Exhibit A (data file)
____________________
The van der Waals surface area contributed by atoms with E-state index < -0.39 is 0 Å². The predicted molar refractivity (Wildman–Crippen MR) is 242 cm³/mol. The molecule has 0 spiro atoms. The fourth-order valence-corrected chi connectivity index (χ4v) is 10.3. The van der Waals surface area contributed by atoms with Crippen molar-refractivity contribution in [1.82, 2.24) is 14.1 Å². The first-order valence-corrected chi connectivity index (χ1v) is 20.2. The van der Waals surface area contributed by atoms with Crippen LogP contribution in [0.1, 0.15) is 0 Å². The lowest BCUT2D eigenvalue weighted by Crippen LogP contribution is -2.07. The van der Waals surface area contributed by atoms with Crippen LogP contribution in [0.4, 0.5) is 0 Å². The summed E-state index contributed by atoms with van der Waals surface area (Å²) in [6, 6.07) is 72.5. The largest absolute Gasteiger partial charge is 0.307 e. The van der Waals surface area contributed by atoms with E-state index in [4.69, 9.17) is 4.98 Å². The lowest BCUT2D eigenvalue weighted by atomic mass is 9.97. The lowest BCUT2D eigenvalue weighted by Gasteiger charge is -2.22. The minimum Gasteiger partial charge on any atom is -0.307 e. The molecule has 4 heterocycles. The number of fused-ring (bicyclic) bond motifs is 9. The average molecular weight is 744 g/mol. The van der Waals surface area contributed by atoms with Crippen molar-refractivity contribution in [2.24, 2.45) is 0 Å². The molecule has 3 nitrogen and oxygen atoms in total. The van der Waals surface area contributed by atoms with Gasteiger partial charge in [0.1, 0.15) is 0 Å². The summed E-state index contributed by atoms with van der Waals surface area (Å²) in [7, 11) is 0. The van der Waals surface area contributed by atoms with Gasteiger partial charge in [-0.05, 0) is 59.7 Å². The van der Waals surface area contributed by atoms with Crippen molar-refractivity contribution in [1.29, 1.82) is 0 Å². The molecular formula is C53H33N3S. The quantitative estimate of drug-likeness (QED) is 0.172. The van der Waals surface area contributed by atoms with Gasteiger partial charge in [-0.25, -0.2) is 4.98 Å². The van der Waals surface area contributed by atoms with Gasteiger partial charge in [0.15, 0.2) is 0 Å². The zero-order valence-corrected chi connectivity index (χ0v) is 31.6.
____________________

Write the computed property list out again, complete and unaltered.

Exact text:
The van der Waals surface area contributed by atoms with E-state index < -0.39 is 0 Å². The predicted molar refractivity (Wildman–Crippen MR) is 242 cm³/mol. The molecule has 0 spiro atoms. The fourth-order valence-corrected chi connectivity index (χ4v) is 10.3. The van der Waals surface area contributed by atoms with Crippen molar-refractivity contribution in [1.82, 2.24) is 14.1 Å². The first-order valence-corrected chi connectivity index (χ1v) is 20.2. The van der Waals surface area contributed by atoms with Crippen LogP contribution in [0.1, 0.15) is 0 Å². The lowest BCUT2D eigenvalue weighted by Crippen LogP contribution is -2.07. The van der Waals surface area contributed by atoms with Crippen LogP contribution in [0.4, 0.5) is 0 Å². The summed E-state index contributed by atoms with van der Waals surface area (Å²) in [6, 6.07) is 72.5. The largest absolute Gasteiger partial charge is 0.307 e. The van der Waals surface area contributed by atoms with E-state index in [4.69, 9.17) is 4.98 Å². The lowest BCUT2D eigenvalue weighted by atomic mass is 9.97. The lowest BCUT2D eigenvalue weighted by Gasteiger charge is -2.22. The minimum Gasteiger partial charge on any atom is -0.307 e. The molecule has 4 heterocycles. The number of fused-ring (bicyclic) bond motifs is 9. The average molecular weight is 744 g/mol. The van der Waals surface area contributed by atoms with Crippen molar-refractivity contribution in [2.24, 2.45) is 0 Å². The molecule has 3 nitrogen and oxygen atoms in total. The van der Waals surface area contributed by atoms with Gasteiger partial charge in [0.1, 0.15) is 0 Å². The summed E-state index contributed by atoms with van der Waals surface area (Å²) in [7, 11) is 0. The van der Waals surface area contributed by atoms with Gasteiger partial charge in [-0.05, 0) is 59.7 Å². The van der Waals surface area contributed by atoms with Crippen molar-refractivity contribution in [1.29, 1.82) is 0 Å². The molecular formula is C53H33N3S. The quantitative estimate of drug-likeness (QED) is 0.172. The van der Waals surface area contributed by atoms with Gasteiger partial charge in [-0.25, -0.2) is 4.98 Å². The van der Waals surface area contributed by atoms with Gasteiger partial charge in [0.15, 0.2) is 0 Å². The zero-order valence-corrected chi connectivity index (χ0v) is 31.6.